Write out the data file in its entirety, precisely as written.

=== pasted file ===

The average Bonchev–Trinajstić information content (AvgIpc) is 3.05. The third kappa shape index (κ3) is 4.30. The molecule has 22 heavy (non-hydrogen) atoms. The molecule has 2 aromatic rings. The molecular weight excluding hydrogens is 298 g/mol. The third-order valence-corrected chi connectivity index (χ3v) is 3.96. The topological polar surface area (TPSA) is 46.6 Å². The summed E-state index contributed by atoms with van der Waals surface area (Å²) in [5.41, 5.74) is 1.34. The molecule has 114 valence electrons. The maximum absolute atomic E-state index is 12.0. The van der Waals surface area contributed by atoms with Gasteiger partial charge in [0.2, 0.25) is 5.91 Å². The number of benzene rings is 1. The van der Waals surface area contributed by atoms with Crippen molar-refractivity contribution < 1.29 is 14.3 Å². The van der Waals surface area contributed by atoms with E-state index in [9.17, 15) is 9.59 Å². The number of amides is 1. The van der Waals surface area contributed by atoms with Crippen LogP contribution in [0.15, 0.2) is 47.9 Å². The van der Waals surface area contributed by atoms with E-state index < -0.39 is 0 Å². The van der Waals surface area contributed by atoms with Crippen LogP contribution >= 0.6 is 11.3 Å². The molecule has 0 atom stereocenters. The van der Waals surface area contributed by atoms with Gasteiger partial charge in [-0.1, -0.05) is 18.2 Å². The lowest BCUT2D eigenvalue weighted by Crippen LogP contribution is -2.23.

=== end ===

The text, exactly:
The average Bonchev–Trinajstić information content (AvgIpc) is 3.05. The third kappa shape index (κ3) is 4.30. The molecule has 22 heavy (non-hydrogen) atoms. The molecule has 2 aromatic rings. The molecular weight excluding hydrogens is 298 g/mol. The third-order valence-corrected chi connectivity index (χ3v) is 3.96. The topological polar surface area (TPSA) is 46.6 Å². The summed E-state index contributed by atoms with van der Waals surface area (Å²) in [5.41, 5.74) is 1.34. The molecule has 114 valence electrons. The maximum absolute atomic E-state index is 12.0. The van der Waals surface area contributed by atoms with Gasteiger partial charge in [0.2, 0.25) is 5.91 Å². The number of benzene rings is 1. The van der Waals surface area contributed by atoms with Crippen molar-refractivity contribution < 1.29 is 14.3 Å². The van der Waals surface area contributed by atoms with E-state index in [9.17, 15) is 9.59 Å². The number of amides is 1. The van der Waals surface area contributed by atoms with Crippen LogP contribution in [0.15, 0.2) is 47.9 Å². The van der Waals surface area contributed by atoms with E-state index < -0.39 is 0 Å². The van der Waals surface area contributed by atoms with Crippen LogP contribution >= 0.6 is 11.3 Å². The molecule has 0 atom stereocenters. The van der Waals surface area contributed by atoms with Gasteiger partial charge in [-0.1, -0.05) is 18.2 Å². The lowest BCUT2D eigenvalue weighted by Crippen LogP contribution is -2.23.